Dawn M. Chapel, a hydrogeologist with Pacific Groundwater Group, marks down drainage rates at one of several test pits in May of 2015 on a 24-acre property off Highway 525. The Freeland Water Sewer District had several tests performed prior to purchasing the land late last year for the phase 1 A sewer project. District commissioners recently learned, however, the technology it planned to utilize to disperse treated effluent back into the ground may be more expensive and less effective than initially believed, putting the property’s viability for infiltration into question.

Freeland sewer project hits snag; well costs, lifespan now in question

The viability of an $800,000 property the Freeland Water and Sewer District purchased late last year for its long-planned sewer project is now in question.

District commissioners recently learned that the board’s chosen method of releasing treated effluent into the ground on the Stonebridge property may be much more expensive and less effective than initially believed. The board says the property can still work as planned, but the cost may simply be too great.

The discovery was a tough blow for the board.

“I can’t even tell you how frustrating this is,” District Commissioner Lou Malzone said.

“Nobody said these Vadose wells may not work.”

The water district has been working for the past several years to bring sewers to downtown Freeland, an area often referred to as the commercial core. It’s a scaled down version of past plans that encompassed most of Freeland, including residential areas.

The latest plan, estimated at 10.2 million dollars, is expected to improve water quality and open the doors for development of land currently used for private drain fields. The current design, however, relies on a 24-acre property the district purchased in September 2015, to house a new treatment plant and an effluent drainage system.

The district chose a technology known as “Vadose Zone” wells as the mechanism to release treated effluent back into the ground; they do the same thing as a large drainage pond but instead of being spread out on the surface the effluent is dispersed via perforated pipes that go 50 feet into the ground.

Using a system of eight wells spread out over 500 feet, four active and four inactive, the property was expected to handle over 60,000 gallons per day. The district’s engineers alerted the board in October that making them work would require additional controls and modifications to the treatment plant to the tune of $800,000, a hefty cost overrun to an already tight and not-fully-funded budget.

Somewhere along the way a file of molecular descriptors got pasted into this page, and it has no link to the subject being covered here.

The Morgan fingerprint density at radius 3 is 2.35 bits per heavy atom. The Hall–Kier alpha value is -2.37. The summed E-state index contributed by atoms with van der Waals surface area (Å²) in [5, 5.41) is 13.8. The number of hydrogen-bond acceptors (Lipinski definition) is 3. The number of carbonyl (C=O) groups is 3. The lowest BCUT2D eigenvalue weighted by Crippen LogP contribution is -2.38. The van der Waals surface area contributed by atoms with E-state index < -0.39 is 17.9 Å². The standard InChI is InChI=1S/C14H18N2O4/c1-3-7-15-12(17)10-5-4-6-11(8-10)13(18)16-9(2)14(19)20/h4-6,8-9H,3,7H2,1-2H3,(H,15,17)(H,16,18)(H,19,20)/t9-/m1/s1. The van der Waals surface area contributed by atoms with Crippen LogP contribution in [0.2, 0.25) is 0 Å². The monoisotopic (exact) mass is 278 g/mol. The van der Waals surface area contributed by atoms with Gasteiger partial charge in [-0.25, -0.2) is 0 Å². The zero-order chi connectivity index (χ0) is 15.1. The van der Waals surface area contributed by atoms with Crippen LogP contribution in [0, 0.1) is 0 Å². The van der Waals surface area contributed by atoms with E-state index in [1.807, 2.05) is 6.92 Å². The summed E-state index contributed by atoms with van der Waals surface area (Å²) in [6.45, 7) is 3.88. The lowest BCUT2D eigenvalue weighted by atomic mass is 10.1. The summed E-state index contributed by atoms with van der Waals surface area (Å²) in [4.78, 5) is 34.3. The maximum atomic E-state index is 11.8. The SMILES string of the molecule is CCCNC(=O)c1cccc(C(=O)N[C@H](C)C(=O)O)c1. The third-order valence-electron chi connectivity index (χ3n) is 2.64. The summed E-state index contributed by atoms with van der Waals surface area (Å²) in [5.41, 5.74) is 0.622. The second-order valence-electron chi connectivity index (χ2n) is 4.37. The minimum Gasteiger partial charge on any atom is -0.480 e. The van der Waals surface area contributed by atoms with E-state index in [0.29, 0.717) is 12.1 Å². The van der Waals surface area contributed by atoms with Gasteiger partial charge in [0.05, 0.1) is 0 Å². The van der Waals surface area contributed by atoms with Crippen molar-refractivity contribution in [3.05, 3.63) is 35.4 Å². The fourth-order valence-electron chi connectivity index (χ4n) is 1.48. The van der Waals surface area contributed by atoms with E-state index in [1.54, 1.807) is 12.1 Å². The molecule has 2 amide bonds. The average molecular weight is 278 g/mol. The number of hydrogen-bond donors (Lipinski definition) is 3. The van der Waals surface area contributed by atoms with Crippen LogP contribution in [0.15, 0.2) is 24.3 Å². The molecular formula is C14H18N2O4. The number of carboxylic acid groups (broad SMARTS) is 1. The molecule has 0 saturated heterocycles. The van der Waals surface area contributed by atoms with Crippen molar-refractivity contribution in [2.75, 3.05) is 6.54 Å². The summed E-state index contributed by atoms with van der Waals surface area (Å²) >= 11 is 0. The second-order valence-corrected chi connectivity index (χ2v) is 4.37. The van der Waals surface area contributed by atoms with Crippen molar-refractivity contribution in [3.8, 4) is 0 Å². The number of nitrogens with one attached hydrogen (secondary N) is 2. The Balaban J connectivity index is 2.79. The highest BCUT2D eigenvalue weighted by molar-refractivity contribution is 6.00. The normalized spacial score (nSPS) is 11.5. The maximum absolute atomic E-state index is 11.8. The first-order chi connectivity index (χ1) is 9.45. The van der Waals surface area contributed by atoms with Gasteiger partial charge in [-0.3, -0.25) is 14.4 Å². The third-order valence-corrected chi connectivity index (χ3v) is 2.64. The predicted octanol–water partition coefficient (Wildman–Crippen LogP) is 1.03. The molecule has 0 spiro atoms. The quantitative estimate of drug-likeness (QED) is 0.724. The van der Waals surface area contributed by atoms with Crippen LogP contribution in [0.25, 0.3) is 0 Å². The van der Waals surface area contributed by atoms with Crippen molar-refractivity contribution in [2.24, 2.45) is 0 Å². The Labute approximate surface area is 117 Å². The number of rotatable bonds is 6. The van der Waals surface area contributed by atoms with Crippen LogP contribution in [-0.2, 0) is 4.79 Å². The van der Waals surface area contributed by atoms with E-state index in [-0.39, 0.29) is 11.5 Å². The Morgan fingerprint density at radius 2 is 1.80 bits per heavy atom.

District commissioners spent the next month doing some researching and learned that the wells aren’t just more expensive to operate, but that they also have a lifespan of just five to 10 years. The board knew the wells wouldn’t last forever, but it was believed they’d last longer before being required to drill new wells — the price tag for drilling alone is $20,000 each, but the cost doesn’t include labor and materials.

That means increased cost and potentially problems with available space, District Commissioner John Brunke said.

“The worst possible scenario is that we exhaust the potential of the property with the disposal of the effluent,” Brunke said.

Malzone acknowledged the news came as a surprise and was alarming. Before the board OK’d the purchase of the property last year, it hosted a public meeting with state and county officials.

“We asked if there are any showstoppers here, and the answer was ‘No, there are no showstoppers,’ ” he said.

It’s particularly frustrating because this is a problem the district has run into before. A prior board working on a larger plan spent $250,000 on a Bush Point property for a treatment plant and $645,000 on a Trillium property for drainage, only to learn later that they were not cost effective or simply wouldn’t work for their intended use.

The district not only still owns the properties, but a new board of commissioners may have found itself in the same situation, one where it purchased property hamstrung by drainage issues.

“It’s exactly where we were in 2005,” Malzone said.

But the jury may not be out yet. The board met with its engineers again this month and heard a $200,000 proposal for two test wells. It’s a step in the right direction, making infiltration rates more clear, but they won’t nail down the wells’ lifespans.

The board tabled the proposal and is trying to figure out now how the unanticipated costs would affect ratepayers. If it’s too much, Malzone said the board may go back to the county and report that the sewer plan is “not financially feasible.”

The board is planning to meet soon with FCS Group, a paid rate consulting firm, to discuss the costs to ratepayers and hold another workshop to brainstorm ways to reduce the $800,000 overrun for the wells.

Malzone and Brunke both said keeping costs down and keeping the project affordable was a top priority of the board.

“We’re trying to do the right thing here,” he said.

J. Glenn Mutti-Driscoll, a hydrogeologist with Seattle-based Pacific Groundwater Group, looked at a core sample dug on a 24-acre property in Freeland in late April, 2015. It was among several tests the Freeland Water and Sewer District had performed in preparation for purchasing the 24-acre property for $800,000 late last year. A recent discovery has the district commissioners concerned about costs and whether the land will work for part of its intended use.

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